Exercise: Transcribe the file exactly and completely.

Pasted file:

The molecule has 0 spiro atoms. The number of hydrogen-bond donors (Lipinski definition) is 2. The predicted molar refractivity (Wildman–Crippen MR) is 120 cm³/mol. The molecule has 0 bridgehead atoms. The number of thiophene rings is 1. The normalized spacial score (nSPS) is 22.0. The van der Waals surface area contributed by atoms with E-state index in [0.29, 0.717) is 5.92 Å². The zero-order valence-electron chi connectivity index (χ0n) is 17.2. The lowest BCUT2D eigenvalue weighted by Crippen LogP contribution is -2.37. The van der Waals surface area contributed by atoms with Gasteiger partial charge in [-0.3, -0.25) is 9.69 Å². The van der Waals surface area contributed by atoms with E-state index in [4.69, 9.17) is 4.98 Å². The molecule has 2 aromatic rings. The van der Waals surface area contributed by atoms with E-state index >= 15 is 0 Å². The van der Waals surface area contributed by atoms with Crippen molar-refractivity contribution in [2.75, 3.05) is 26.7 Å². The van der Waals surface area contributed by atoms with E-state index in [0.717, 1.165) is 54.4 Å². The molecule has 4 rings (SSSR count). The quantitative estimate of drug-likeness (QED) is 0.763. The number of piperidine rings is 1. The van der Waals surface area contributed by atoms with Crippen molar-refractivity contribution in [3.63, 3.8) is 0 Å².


The molecule has 0 spiro atoms. The number of hydrogen-bond donors (Lipinski definition) is 2. The predicted molar refractivity (Wildman–Crippen MR) is 120 cm³/mol. The molecule has 0 bridgehead atoms. The number of thiophene rings is 1. The normalized spacial score (nSPS) is 22.0. The van der Waals surface area contributed by atoms with E-state index in [0.29, 0.717) is 5.92 Å². The zero-order valence-electron chi connectivity index (χ0n) is 17.2. The lowest BCUT2D eigenvalue weighted by Crippen LogP contribution is -2.37. The van der Waals surface area contributed by atoms with Gasteiger partial charge in [-0.3, -0.25) is 9.69 Å². The van der Waals surface area contributed by atoms with E-state index in [4.69, 9.17) is 4.98 Å². The molecule has 2 aromatic rings. The van der Waals surface area contributed by atoms with E-state index >= 15 is 0 Å². The van der Waals surface area contributed by atoms with Crippen molar-refractivity contribution in [2.75, 3.05) is 26.7 Å². The van der Waals surface area contributed by atoms with E-state index in [0.717, 1.165) is 54.4 Å². The molecule has 4 rings (SSSR count). The quantitative estimate of drug-likeness (QED) is 0.763. The number of piperidine rings is 1. The van der Waals surface area contributed by atoms with Crippen molar-refractivity contribution in [3.63, 3.8) is 0 Å².